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On my review page, I read:

Your review on review/25144570 wasn't helpful.

"Requires Editing" should only be used when other community users (like you) are able to edit/format the question into a better shape. If a question is unsalvagable and/or can only be improved by the author, please flag/vote to close or delete instead. For more information, see meta.stackoverflow.com/q/389148.

Come back in 4 days to continue reviewing.

I feel the pain that @b-rian felt because the question was also reviewed 3x Requires Editing, so I felt slightly cheated. Let me elaborate:

  1. In my extremely limited experience with Triage questions, I click Looks OK only sometimes. If I can easily improve on the questions via editing (e.g. formatting) I will.

  2. Clicking Unsalvageable is problematic for me because with my reputation, I can only flag 11 times a day. Once I've reached that count, I can no longer click Unsalvageable.

  3. This leaves Requires editing, which over the course of my reviews have become somewhat of a "default" option (I will flag questions with Unsalvageable if the question is indeed unsalvageable, if I still can). That's because it feels like a catch-all option, even though I know the guide does not say so. Unsalvageable has usage limits, Looks OK is tricky because questions often can be improved upon.

  4. Skip. This is where I messed up. I unfortunately used Skip too little. I failed to understand that Skip should be my default option, instead of Requires editing.


Discussion time:

In my defence, the official Triage guide feels too lengthy for beginners like me to understand.

  1. Would moderators consider improving triaging guidelines for Skip so that it's more obvious that it should be the default? (For example, by putting the Skip button first, or by making it explicit in the guidelines)?
  2. Do other reviewers abuse Requires Editing? I don't feel like I am alone in this mistake.
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    "I can only flag 11 times a day. Once I've reached that count, I can no longer click Unsalvageable." - Then stop reviewing for the day when that happens? Unsalvageable review outcomes are the most useful from triage anyway – Nick Jan 21 at 10:23
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    "Requires editing" shouldn't be your default option. If you don't know what to do with it, simply hit "Skip". I see you've already said that you should be using this more often. When I look at the "Help and Improvement" queue, it is filled mostly with things that are either fine, or should have been marked as unsalvageable. Very little (at least of what I see) can be edited by anyone other than the author. – ChrisMM Jan 21 at 17:08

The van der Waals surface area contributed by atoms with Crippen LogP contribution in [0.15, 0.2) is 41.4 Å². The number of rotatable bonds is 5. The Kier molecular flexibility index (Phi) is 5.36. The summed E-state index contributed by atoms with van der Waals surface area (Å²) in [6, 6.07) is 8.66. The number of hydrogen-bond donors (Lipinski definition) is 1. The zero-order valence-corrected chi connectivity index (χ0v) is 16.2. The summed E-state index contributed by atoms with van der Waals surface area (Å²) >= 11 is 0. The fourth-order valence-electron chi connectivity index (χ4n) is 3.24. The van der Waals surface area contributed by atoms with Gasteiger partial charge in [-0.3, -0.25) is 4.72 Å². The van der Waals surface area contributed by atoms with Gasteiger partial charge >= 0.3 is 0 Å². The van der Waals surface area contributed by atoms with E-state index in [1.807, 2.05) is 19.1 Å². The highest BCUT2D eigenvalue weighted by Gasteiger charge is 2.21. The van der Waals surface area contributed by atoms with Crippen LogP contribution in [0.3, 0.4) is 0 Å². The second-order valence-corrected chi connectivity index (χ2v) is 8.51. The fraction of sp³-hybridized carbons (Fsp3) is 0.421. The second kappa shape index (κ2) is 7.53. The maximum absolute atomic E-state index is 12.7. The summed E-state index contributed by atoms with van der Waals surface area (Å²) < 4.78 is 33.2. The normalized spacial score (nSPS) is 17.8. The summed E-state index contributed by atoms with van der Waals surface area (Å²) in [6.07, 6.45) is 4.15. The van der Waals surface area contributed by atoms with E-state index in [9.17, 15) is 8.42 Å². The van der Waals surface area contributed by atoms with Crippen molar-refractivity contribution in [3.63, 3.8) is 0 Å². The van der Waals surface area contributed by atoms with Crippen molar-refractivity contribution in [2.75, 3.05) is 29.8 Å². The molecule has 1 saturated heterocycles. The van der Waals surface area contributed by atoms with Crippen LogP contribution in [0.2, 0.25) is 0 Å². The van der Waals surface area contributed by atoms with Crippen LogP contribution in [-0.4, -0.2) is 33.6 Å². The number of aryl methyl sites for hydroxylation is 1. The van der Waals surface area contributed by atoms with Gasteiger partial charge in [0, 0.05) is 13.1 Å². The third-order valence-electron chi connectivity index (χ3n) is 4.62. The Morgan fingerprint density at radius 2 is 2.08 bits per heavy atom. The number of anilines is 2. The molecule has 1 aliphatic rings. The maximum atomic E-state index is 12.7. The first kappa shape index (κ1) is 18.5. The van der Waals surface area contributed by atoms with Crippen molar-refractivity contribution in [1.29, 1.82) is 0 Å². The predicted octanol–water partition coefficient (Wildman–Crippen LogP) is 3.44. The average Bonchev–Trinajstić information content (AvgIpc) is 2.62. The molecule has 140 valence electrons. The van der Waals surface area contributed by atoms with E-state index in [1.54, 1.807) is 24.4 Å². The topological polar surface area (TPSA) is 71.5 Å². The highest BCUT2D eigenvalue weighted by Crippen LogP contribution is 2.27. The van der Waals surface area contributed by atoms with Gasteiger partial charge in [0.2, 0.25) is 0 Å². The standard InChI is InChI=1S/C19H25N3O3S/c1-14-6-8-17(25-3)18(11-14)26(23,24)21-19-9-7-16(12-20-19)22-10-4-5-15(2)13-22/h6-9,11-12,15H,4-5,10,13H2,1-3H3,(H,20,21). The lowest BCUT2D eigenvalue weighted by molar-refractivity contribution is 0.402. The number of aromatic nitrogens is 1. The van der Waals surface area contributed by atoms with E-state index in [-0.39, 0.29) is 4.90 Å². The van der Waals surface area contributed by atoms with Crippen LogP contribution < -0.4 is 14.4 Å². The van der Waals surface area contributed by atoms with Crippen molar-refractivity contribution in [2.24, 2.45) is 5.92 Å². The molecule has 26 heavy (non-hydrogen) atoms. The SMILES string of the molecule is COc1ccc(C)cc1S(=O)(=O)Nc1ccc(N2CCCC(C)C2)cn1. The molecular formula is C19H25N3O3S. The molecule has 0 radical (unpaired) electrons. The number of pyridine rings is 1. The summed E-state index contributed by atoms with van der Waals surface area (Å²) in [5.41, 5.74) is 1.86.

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    You'll get your allocation of flags increased if a bunch of your flags are marked "helpful." You can eventually get up to 100 flags a day. – EJoshuaS - Reinstate Monica Jan 22 at 13:53
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    re ' Triage guide feels too lengthy for beginners like me to understand" then learn more so that you can understand it. When you understand it then take part in the Triage queue. Don't do things you don't understand as you will mess things up for others. – user151019 Jan 22 at 15:55
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    "with my reputation, I can only flag 11 times a day." The number of flags you get isn't based on reputation, it's based on how many of your previous flags were marked helpful (minus any that were declined, disputed/aged away don't count either way). If you flag accurately and use up your allotment every day, you'll find it steadily increasing to the point where eventually you probably won't even be able to use them all in a day. – John Montgomery Jan 22 at 18:14
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As you have already read from the other question, "Requires editing" creates more work for everyone. It should only be reserved where the question is already on-topic and well-researched, and needs a little formatting help from other experienced users.

Moderators are not Stack Exchange employees/developers. We cannot change the button text or descriptions, or even remove Triage altogether. You'll need to create a proper but I'm sure it has been requested multiple times before, so just search for one and upvote it (and wait 6 to 8 weeks).